For example, there is a lot of discussion on the key role of treatment-related structural brain changes in the hippocampus and its consequences for memory processes (36) but also for emotion-related processes (37). Among different forms of medical cancer treatment, chemotherapy is especially associated with hippocampal volume decrease (20), reduced neurogenesis (38–40), and has been linked to an array of experienced cognitive impairments (41). Especially hippocampal neurogenesis seems to be highly vulnerable to chemotherapeutic treatment as well as other types of cancer treatment (42, 43). For example, radiotherapy and endocrine therapy have been equally linked to volume loss and reduced hippocampal neurogenesis (42, 43). Interestingly, studies repeatedly documented a reduction in hippocampal volume in stress related psychiatric disorders like Major Depression (44, 45). Although it remains unclear whether hippocampus-related brain changes cause depression and anxiety or whether affective changes (for example caused by a cancer diagnosis) impact hippocampal structure and function as well as overall cognitive capabilities. Current research results indicate an association between CRAI and CRCI in BCP undergoing chemotherapy (17, 18).
A comprehensive theory revealing the underlying mechanisms of hippocampus-related brain changes due to cancer and its treatment is not present, even though current research and implications from animal studies indicate its role in causing CRCI. The aim of this systematic review is to elucidate the current knowledge on the impact of medical cancer treatment on the hippocampus and potential associations with CRCI and CRAI in BCP, investigated through specific brain imaging as well as neuropsychological assessment.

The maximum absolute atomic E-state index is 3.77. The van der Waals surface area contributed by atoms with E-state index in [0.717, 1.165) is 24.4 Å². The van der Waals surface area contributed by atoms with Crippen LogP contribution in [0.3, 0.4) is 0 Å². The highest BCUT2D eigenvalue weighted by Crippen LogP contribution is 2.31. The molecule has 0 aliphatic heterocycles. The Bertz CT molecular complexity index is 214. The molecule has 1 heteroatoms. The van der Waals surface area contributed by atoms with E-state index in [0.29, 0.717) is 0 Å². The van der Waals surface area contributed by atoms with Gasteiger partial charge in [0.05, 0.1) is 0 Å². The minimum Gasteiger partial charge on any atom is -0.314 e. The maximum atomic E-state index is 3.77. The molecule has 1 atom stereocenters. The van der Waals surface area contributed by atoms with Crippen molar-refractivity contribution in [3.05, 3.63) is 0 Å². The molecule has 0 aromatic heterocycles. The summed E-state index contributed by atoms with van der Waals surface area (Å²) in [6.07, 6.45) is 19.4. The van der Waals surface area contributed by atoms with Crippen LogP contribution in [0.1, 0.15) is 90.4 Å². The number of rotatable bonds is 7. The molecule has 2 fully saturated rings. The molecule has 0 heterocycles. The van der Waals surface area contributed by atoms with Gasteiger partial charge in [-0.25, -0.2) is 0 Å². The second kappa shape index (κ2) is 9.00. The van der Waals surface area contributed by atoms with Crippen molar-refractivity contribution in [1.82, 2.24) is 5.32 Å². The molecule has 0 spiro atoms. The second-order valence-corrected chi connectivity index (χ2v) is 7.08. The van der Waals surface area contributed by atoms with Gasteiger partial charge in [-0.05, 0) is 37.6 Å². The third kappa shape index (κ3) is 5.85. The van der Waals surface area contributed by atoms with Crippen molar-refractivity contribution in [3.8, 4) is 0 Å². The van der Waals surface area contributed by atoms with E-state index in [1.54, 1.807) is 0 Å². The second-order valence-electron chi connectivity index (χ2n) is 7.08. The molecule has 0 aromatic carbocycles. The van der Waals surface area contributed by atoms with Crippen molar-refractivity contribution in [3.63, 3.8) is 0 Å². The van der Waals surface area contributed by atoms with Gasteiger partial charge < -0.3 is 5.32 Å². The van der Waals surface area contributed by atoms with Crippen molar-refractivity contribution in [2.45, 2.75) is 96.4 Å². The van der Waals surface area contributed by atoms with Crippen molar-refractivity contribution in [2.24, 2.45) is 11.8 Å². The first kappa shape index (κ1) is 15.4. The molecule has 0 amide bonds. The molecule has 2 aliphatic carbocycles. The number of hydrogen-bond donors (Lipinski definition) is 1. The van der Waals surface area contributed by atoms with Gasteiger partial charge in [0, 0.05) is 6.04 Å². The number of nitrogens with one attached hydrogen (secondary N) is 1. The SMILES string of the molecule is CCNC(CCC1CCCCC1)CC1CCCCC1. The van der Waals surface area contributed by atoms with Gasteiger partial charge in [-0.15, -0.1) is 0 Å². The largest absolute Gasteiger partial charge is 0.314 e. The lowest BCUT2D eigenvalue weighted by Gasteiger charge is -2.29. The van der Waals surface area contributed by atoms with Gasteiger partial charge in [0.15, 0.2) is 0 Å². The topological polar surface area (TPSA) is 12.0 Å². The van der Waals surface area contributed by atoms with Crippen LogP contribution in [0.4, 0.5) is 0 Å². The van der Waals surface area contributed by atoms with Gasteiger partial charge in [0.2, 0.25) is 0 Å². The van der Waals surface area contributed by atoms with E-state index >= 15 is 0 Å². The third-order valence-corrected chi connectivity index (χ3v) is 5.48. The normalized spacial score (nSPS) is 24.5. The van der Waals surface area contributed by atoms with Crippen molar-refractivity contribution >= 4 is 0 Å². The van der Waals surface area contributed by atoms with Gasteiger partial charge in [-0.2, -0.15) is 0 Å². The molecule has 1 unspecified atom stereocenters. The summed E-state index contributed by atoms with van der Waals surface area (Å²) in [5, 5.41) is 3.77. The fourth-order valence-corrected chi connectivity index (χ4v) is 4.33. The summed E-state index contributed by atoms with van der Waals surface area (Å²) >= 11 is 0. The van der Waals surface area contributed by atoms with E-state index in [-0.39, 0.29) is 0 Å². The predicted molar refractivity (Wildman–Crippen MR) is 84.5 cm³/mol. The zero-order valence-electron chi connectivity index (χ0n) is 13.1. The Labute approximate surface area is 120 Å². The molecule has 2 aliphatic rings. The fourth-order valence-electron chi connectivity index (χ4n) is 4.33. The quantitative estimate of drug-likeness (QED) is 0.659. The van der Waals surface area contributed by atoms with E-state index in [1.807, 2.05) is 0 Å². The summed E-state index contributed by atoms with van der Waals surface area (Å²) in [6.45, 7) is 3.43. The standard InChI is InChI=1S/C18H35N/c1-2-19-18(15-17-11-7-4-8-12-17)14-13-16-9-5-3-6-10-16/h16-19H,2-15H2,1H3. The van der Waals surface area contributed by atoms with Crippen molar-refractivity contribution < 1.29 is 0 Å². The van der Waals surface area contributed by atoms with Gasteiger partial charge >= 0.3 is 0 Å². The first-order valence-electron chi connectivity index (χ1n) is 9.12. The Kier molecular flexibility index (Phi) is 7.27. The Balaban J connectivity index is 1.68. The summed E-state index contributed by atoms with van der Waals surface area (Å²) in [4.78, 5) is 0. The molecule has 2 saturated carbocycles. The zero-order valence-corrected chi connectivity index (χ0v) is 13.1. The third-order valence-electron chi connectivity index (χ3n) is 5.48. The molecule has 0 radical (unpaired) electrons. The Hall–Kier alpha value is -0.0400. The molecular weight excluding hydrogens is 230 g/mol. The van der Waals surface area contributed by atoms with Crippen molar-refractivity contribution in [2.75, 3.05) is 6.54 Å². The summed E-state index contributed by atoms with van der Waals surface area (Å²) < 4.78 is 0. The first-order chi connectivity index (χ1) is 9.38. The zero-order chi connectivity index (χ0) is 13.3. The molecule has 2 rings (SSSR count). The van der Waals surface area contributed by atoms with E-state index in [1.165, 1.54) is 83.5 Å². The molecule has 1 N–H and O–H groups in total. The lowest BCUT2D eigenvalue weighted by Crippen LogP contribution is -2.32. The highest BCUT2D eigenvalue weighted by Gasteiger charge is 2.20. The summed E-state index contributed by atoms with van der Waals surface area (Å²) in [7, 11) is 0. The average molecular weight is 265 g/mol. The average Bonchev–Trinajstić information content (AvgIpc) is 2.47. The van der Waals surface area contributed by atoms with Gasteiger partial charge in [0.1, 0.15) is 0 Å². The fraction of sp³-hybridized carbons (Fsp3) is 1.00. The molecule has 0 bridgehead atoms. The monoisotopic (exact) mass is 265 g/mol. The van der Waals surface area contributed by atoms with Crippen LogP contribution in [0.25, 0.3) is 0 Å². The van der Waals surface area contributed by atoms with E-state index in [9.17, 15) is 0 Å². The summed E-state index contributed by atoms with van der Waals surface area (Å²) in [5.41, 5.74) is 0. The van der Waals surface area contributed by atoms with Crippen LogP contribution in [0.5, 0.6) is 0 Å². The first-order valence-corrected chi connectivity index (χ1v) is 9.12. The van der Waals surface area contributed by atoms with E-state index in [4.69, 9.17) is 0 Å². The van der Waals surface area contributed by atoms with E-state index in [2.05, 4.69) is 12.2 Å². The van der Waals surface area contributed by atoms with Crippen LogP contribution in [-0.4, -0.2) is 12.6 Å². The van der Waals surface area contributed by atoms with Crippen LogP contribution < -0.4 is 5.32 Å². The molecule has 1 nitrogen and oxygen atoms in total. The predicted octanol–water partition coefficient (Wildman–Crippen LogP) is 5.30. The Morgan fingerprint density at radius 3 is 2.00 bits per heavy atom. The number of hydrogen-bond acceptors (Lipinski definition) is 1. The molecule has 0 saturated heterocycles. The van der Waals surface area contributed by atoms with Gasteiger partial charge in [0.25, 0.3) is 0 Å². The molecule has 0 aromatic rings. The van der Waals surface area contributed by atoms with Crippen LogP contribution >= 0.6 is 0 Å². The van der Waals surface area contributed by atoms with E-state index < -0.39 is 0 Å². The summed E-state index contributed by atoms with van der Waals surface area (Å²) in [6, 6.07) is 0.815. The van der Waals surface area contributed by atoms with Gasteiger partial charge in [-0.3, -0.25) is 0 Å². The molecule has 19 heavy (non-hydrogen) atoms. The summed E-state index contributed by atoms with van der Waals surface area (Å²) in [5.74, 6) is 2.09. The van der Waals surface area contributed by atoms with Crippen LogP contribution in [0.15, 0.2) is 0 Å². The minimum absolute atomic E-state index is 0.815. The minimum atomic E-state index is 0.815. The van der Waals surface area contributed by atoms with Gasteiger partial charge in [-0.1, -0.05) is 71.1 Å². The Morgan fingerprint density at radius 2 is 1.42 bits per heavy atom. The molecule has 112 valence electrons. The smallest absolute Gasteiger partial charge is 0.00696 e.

What influence do different forms of medical breast cancer treatment have on the hippocampus and how do these changes contribute to affective and cognitive impairments?
Due to the fact that the question forms an interface between the medical and psychological field of science, the two databases PubMed and PsycINFO were searched for relevant literature in November 2018, after registering the systematic review in PROSPERO (ID: 117173). The search string used to perform this review was designed following the PICO (population, intervention, comparison, outcome) method (46). It is described as most effective for an overall comprehensive search (47, 48). In terms of formulating a well-focused question relevant to patient care as basis for any review (49), databases were searched regarding hippocampus-related brain changes induced by chemotherapy, endocrine therapy, and/or radiotherapy and their impact on CRCI and CRAI in BCP.